The Covid-19 pandemic has seen a rise in learners not attending school and who may permanently drop out. In November last year, the Basic Education Department (DBE) revealedhttps://www.iol.co.za/capetimes/news/200-000-learners-dropped-out-of-school-in-just-6-months-says-deputy-minister-6602e56c-49dc-4e30-9eb8-b2d90876c799 that around 200 000 learners did not return to school during a six-month period. Even before the pandemic, around 40%https://zerodropout.co.za/the-campaign-against-school-dropout/ of learners who started school in Grade 1 would drop out before completing matric.
So, what makes a learner more likely to drop out? Is it household income? Learning environment? Geography? Disability? And how does a learner’s gender shape their journey through school?
A new in-depth report published by the Zero Dropout Campaign explores these questions by examining how gender intersects with social inequalities – including race, geography and household income – to shape learners’ experiences of, and disengagement from, school.
School Dropout: Gender Matters pits powerful societal assumptions about gendered experiences of schooling against local and international research and qualitative data.
“The report’s findings may surprise the average reader, compelling the basic education sector to rethink its approach to dropout prevention,” says Merle Mansfield, Programme Director of the Zero Dropout Campaign.
Mansfield says that meaningfully integrating gender into dropout prevention demands a context-specific, inclusive and intentional approach.
“With a fresh perspective, policymakers and education role-players may be in a better position to build more responsive programmes, policies and systems,” she adds.
Education experts and researchers are set to discuss the report’s findings at a virtual event on Thursday, 27 January at 10:00 am.
Dropout is not a singular event; it comes at the end of a long process of disengagement in which learners are pushed or pulled away from school because of disruptions to their education at home, at school and in their neighbourhoods.
According to the Zero Dropout Campaign’s new report, gender is among the many social, psychological and economic factors that disrupt learners’ journeys through school.
“These factors intersect with social and economic inequalities to deepen a learner’s disengagement,” says Mansfield.
Rather than being supported to complete their schooling, most learners in under-resourced communities get stuck in cycles of grade repetition, or withdraw from school altogether. Among learners in Grades 10-12, approximately 20%https://resep.sun.ac.za/wp-content/uploads/2021/08/Resep-Document-V05-SvdB-edits.pdf are three or more years over-age, having repeated grades.
“Research shows that while dropout rates are high among learners of all genders, boyshttps://www.education.gov.za/Portals/0/Documents/Publications/Sector%20plan%202019%2015%20Sep%202020.pdf?ver=2020-09-16-130709-860,%20%20pg.10 in South Africa are more likely to drop out, especially as they enter secondary school,” Mansfield points out. Many assume that girls will be more likely than boys to leave school because they are at greater risk of gender-based violence and unintended pregnancy.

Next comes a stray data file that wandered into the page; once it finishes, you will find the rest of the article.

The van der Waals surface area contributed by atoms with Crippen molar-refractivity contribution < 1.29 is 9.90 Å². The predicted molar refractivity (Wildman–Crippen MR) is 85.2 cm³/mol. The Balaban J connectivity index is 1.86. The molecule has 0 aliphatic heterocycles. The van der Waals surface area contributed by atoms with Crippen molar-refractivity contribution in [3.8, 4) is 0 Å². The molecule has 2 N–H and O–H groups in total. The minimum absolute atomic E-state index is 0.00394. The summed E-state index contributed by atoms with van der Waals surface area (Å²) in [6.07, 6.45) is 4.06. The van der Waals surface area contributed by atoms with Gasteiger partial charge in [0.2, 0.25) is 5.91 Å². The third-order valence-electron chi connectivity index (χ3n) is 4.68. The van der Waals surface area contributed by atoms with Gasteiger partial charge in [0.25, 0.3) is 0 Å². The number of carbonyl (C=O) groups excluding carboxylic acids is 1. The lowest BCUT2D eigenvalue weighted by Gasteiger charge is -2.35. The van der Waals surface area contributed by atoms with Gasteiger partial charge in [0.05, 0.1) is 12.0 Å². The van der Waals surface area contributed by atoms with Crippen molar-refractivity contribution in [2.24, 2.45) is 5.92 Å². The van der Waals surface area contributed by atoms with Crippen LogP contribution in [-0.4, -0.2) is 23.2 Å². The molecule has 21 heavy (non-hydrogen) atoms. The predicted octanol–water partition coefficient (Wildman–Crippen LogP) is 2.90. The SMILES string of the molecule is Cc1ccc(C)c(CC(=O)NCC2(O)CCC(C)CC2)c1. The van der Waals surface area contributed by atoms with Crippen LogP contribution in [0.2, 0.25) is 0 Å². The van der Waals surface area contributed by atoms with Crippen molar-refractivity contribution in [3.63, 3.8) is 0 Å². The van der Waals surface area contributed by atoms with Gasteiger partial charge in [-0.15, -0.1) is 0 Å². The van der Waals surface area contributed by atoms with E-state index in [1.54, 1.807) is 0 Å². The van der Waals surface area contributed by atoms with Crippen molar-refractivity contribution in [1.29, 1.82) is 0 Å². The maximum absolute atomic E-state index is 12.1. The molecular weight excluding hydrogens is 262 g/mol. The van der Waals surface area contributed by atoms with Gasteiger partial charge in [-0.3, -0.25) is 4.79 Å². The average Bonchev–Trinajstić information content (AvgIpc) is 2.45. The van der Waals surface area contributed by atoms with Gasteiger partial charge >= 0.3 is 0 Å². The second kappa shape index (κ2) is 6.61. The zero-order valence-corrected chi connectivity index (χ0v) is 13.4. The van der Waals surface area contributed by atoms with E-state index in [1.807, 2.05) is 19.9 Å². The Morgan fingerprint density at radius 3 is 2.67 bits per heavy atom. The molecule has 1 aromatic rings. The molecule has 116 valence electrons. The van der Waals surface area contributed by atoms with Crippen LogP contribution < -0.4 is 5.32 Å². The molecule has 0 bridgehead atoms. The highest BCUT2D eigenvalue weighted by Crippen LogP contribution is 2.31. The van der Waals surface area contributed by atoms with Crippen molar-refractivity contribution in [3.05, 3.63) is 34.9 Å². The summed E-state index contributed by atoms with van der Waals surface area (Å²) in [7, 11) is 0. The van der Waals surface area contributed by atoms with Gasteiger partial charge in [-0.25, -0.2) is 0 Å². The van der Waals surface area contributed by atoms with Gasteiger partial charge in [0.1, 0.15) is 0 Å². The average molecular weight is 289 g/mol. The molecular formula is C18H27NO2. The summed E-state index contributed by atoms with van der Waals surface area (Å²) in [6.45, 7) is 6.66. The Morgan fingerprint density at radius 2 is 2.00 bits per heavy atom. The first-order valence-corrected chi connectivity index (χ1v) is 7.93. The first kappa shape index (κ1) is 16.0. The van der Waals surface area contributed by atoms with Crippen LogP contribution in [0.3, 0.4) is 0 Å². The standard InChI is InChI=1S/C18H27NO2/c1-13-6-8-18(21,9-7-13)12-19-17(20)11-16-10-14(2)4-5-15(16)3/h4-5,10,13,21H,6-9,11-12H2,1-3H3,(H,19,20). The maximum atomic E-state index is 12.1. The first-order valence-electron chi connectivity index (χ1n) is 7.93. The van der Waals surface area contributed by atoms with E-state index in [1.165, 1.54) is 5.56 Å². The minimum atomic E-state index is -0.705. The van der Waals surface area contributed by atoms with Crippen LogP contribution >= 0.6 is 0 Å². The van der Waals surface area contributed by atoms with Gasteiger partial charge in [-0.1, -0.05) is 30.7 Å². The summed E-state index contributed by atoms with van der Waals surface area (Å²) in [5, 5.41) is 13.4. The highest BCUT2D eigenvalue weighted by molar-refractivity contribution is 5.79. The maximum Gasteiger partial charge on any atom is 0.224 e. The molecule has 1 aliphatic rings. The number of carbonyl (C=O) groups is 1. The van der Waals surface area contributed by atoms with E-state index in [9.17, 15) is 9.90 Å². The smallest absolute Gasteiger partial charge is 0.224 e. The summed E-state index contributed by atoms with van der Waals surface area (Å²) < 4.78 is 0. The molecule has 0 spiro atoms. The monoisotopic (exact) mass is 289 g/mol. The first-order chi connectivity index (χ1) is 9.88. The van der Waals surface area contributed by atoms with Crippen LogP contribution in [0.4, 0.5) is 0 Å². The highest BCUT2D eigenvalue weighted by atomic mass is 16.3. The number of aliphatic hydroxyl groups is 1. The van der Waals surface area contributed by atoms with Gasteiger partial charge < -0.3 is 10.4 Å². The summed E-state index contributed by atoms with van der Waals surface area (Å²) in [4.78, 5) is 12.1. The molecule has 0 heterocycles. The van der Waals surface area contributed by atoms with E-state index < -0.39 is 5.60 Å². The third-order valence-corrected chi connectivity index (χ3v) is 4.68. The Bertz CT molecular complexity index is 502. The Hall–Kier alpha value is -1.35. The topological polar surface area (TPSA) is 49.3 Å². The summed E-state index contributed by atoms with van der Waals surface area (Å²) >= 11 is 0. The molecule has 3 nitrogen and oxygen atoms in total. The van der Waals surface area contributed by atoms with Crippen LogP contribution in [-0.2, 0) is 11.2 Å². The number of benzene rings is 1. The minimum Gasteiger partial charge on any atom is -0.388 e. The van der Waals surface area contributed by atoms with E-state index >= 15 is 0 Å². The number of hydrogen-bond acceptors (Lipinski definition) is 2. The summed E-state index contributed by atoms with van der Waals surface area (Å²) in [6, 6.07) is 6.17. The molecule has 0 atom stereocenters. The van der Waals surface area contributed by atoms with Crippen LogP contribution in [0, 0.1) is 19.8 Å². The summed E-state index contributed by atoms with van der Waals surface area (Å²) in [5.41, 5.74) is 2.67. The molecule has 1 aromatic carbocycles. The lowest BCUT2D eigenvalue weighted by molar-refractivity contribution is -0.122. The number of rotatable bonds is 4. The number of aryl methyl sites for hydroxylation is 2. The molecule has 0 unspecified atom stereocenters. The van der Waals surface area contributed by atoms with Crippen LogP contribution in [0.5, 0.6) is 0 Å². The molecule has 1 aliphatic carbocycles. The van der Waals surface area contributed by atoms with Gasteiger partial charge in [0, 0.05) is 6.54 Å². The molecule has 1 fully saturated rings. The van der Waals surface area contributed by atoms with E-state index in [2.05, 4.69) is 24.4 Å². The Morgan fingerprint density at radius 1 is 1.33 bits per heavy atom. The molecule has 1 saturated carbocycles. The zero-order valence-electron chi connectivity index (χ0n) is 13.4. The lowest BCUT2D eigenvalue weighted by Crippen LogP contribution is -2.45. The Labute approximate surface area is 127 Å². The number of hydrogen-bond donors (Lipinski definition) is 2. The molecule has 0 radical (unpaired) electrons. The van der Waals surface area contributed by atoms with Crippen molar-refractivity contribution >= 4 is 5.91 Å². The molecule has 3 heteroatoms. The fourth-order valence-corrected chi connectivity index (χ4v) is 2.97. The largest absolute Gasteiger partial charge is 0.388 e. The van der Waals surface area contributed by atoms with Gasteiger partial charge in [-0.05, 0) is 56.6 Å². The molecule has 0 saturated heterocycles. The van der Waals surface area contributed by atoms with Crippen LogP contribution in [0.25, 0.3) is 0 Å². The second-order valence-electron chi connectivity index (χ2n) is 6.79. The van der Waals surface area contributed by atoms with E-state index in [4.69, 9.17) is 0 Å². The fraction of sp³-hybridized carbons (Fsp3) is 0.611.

However, over the past decade, young men have constituted a declining proportion of those writing matric. For instance, in 2018,https://www.tandfonline.com/doi/abs/10.1080/10130950.2019.1672568 for every 100 young women writing matric, there were only 80 young men.
Nevertheless, there is a mutually reinforcinghttps://pubmed.ncbi.nlm.nih.gov/30819011/ relationship between pregnancy and dropout. Young women who leave school are at greater risk of falling pregnant, and young women who fall pregnant are at greater risk of leaving school.
“Our report finds that pregnant or mothering learners are bullied by teachers and peers, and discouraged or banned from attending school,” says Mansfield.
For many children growing up in under-resourced communities, a matric certificate is an opportunity for social mobility, opening pathways to enter the labour market or further study. More than halfhttps://www.statssa.gov.za/publications/P0211/P02111stQuarter2021.pdf of South Africa’s unemployed population does not have a matric certificate. This not only limits their social and economic participation, it affects their mental wellbeing and health outcomes. Being unemployed and locked out of further education also lowers young people’shttp://www.opensaldru.uct.ac.za/handle/11090/968 self-esteem. Despite outperforminghttps://resep.sun.ac.za/wp-content/uploads/2018/07/wp142017.pdf young men at schools, colleges and universities, women are still less likely to find a job.
“It’s evident that more research is needed to understandhttps://www.tandfonline.com/doi/abs/10.1080/10130950.2019.1672568 why women’s advantage in education is not translating into higher labour market participation,” says Mansfield.
According to the report, supporting learners on their journey to school completion requires a dropout prevention plan that is responsive to gender inequalities. Far from reducing learners to their gender, effective gender programming should expand how learners of all genders view and experience the opportunities available to them, and offer a vibrant, safe learning environment for all.
“For effective dropout prevention, the report recommends tracking, monitoring and understanding learner-level data, and identifying gendered trends in school disengagement so that schools can respond to early warning signs with psychosocial support,’” says Mansfield.
“Our report recommends that schools, households and civil society work together to build effective partnerships, tackling gender injustice and building networks of support around learners,” Mansfield concludes.
Watch the launch of School Dropout: Gender Matters below.
To arrange interviews or for more information, contact Rahima Essop by sending an email to firstname.lastname@example.org.